[youtube http://www.youtube.com/watch?v=Jll5baCAaQU] Historic election!
My wife saw this pig at the mall today. Photo Credit: by Anne Wilcox
In 1995, I registered domain editors.com. I loved that domain, but, alas, sold it a few years back for a small sum. Had I understood then where blogging was going, I wouldn’t have let go the domain. Idiot.
Anyway, the replacement domain is used strictly for e-mail. It has seen a few hosts, including Yahoo. The most recent one has an invalid SSL certificate going on a year now. I finally got sick of repeated warnings about security cert and made a major shift yesterday: Google.
I signed up for Google Apps, so that I could host the domain somewhere else for e-mail. What a bargain. Fifty bucks a year, with 25GB of storage and a bunch of other Google services hanging off the domain.
Here’s an example of blogging as bad journalism and the problem with the viral Web.
Gizmodo has a short post (Aren’t they all?) about the monumental influence of Wall Street Journal tech columnist Walt Mossberg. I know Walt, so I was immediately interested in the item, time-stamped 8:23 a.m. EDT today.
I meant to blog this on Saturday. I could have gone to a pool party using Facebook and Google Maps.
That’s what the Guardian says teens in the UK are doing. Uninvited. The meetup, or “dipping,” is coordinated using Google Maps to find outdoor swimming pools and Facebook (or other social networking services like Bebo) to set place and time; typically late night.
Ian Betteridge and I share something in common: We’ve been writing for a lot longer than people have been blogging. We come from the older school of journalism that bloggers, social networking and digital media are supposed to replace. The debate about the news media’s future is certainly a hot topic at the company where I work.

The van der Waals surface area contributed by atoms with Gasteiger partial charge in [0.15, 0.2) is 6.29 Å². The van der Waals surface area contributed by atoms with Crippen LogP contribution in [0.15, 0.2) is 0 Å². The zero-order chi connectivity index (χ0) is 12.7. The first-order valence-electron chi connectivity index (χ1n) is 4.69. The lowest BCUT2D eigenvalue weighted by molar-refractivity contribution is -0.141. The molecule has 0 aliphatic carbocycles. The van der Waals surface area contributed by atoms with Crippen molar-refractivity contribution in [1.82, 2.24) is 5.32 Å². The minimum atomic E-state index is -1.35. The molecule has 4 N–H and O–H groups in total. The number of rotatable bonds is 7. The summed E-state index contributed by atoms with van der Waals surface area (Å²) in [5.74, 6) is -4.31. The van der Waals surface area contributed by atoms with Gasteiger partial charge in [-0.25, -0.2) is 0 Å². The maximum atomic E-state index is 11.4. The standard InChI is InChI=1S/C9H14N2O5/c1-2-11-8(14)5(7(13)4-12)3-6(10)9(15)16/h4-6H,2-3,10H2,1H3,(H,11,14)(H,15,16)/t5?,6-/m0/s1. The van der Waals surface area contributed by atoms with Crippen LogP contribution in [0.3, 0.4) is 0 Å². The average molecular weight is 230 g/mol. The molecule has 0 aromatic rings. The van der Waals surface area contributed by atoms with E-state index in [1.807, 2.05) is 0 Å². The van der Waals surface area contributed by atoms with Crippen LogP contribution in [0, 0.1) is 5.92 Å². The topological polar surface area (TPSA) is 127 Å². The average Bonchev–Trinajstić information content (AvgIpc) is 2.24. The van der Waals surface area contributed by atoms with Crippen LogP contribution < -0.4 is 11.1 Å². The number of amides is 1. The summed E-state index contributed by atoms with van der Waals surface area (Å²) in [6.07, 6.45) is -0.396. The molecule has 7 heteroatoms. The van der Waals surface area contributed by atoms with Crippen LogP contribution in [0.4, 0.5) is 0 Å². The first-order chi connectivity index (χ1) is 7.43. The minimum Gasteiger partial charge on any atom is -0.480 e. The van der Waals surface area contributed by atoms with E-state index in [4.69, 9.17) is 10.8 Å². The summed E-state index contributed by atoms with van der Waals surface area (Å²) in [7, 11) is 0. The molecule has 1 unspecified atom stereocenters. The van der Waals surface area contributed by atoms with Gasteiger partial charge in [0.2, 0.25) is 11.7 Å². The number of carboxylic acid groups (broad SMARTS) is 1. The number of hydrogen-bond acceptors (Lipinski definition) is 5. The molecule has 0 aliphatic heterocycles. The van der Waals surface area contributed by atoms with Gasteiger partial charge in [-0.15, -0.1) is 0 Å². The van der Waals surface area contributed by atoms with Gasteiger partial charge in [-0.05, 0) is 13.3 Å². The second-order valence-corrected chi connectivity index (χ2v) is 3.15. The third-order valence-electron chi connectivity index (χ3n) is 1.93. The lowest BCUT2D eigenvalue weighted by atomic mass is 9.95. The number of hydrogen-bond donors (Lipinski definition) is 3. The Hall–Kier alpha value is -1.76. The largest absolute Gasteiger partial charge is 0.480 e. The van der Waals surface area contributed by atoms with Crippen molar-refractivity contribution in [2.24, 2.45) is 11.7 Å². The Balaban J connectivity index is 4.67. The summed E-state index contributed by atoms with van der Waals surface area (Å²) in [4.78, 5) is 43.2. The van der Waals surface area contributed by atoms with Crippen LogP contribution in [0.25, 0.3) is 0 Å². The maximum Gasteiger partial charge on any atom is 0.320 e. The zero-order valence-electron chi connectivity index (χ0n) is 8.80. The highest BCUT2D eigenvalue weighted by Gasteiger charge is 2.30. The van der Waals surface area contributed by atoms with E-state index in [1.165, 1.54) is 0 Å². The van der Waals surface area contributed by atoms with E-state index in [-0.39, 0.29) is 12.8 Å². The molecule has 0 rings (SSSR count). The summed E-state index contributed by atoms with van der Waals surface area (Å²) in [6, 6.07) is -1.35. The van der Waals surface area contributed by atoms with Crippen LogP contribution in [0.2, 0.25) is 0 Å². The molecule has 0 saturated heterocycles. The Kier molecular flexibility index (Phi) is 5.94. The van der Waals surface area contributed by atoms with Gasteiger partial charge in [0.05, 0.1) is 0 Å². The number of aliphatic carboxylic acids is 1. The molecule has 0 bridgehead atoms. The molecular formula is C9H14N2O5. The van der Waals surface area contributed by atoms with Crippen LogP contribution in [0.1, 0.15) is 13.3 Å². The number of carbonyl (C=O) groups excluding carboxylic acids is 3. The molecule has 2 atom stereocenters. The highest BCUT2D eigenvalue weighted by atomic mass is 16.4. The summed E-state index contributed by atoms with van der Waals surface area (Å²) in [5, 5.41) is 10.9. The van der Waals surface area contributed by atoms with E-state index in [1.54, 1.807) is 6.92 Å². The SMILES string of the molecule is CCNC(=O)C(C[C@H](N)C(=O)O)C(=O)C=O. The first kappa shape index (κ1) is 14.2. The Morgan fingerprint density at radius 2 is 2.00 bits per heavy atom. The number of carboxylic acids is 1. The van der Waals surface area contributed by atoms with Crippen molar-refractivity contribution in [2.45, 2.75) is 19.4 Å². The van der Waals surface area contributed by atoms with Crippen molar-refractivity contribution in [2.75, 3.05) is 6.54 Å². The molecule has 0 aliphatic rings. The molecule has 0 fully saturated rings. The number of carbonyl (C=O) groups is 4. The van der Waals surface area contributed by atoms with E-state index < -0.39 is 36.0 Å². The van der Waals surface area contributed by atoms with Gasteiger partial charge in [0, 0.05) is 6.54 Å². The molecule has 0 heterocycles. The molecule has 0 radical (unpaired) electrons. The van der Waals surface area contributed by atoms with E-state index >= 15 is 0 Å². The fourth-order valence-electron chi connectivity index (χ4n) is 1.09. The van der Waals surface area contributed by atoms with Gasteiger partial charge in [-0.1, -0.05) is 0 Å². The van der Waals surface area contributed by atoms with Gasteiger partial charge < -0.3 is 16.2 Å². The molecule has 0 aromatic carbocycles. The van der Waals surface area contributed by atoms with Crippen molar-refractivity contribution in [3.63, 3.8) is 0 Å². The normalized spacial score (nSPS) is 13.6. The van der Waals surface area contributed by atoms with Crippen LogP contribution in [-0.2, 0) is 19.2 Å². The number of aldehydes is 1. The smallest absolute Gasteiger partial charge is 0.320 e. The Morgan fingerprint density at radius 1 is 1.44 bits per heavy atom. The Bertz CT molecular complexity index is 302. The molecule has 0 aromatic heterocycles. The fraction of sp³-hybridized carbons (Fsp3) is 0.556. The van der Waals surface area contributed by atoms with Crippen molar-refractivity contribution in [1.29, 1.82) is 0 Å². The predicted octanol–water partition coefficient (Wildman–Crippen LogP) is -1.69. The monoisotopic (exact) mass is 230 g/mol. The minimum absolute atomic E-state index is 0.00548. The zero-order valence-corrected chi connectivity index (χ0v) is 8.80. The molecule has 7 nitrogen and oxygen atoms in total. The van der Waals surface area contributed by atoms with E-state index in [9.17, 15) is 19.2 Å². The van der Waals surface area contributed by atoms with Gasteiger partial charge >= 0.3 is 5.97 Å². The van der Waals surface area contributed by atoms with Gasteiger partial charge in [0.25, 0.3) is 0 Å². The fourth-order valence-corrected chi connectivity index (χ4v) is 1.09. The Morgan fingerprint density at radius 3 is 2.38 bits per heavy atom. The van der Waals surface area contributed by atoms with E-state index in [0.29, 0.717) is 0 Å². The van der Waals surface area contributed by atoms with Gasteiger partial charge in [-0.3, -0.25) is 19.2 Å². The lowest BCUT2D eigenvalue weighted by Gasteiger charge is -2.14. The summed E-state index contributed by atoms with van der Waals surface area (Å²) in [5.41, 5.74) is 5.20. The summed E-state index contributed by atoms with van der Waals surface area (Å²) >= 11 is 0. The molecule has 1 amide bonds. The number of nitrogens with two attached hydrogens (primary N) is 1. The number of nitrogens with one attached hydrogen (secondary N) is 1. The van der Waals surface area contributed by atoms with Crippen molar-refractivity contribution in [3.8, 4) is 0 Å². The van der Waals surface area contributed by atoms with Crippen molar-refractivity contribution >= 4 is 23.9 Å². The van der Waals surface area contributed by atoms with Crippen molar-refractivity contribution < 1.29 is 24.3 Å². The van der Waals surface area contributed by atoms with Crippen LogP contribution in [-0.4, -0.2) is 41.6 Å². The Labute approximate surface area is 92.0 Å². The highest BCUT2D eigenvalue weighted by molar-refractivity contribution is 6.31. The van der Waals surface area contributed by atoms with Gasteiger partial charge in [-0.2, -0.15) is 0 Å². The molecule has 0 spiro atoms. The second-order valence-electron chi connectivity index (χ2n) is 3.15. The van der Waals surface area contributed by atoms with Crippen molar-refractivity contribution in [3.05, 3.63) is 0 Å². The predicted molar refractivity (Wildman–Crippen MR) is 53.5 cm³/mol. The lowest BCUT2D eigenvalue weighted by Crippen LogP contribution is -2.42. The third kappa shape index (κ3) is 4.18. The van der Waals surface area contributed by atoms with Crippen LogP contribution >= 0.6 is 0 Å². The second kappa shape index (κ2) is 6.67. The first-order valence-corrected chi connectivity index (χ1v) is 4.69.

Ian’s post, “Print is Dying? Not so Fast,” uses The Economist as example of why print doesn’t have to die off. He observes that the magazine’s profits and ad sales are rising, with American print advertising up 23 percent.
Nicolas Carr asks: “Is Google Making Us Stupid?.” My experience is the same as his, and more. My writing concentration has changed, too. Blogging is more difficult than, say, three years ago. There is too […]
My wife let me buy her a geek toy last month, as a birthday present. She had busted the back on her aging Sony Ericssion W810 cell phone, and she needed a new digital camera. Why not get a phone and camera in one device?
[youtube http://www.youtube.com/watch?v=3UgpfSp2t6k] She’s not English, but American—and amazing. Her accents go so oddly together.
I had the below IM conversation with Nate Mook of Betanews after posting about PR blogging on my work blog. All times are Pacific (-8 GMT):
Joe says: (3:54:02 PM)
I couldn’t resist: http://www.microsoft-watch.com/content/developer/net_35_sp1_changes_your_expression.html
Nate says: (3:57:30 PM)
Nate says: (3:57:31 PM)
Nate says: (3:57:40 PM)
I’ve been thinking the same thing recently
Joe says: (3:57:47 PM)
I’m really bugged about this.
Joe says: (3:57:52 PM)
Ah, good for you.
Boots, Spring Valley Swap Meet, taken with Sigma DP1.
We couldn’t run the risk of damaging the brand name that Mazda worked so hard over the years to develop. Jeremy Barnes About the destruction of $100 million worth of cars.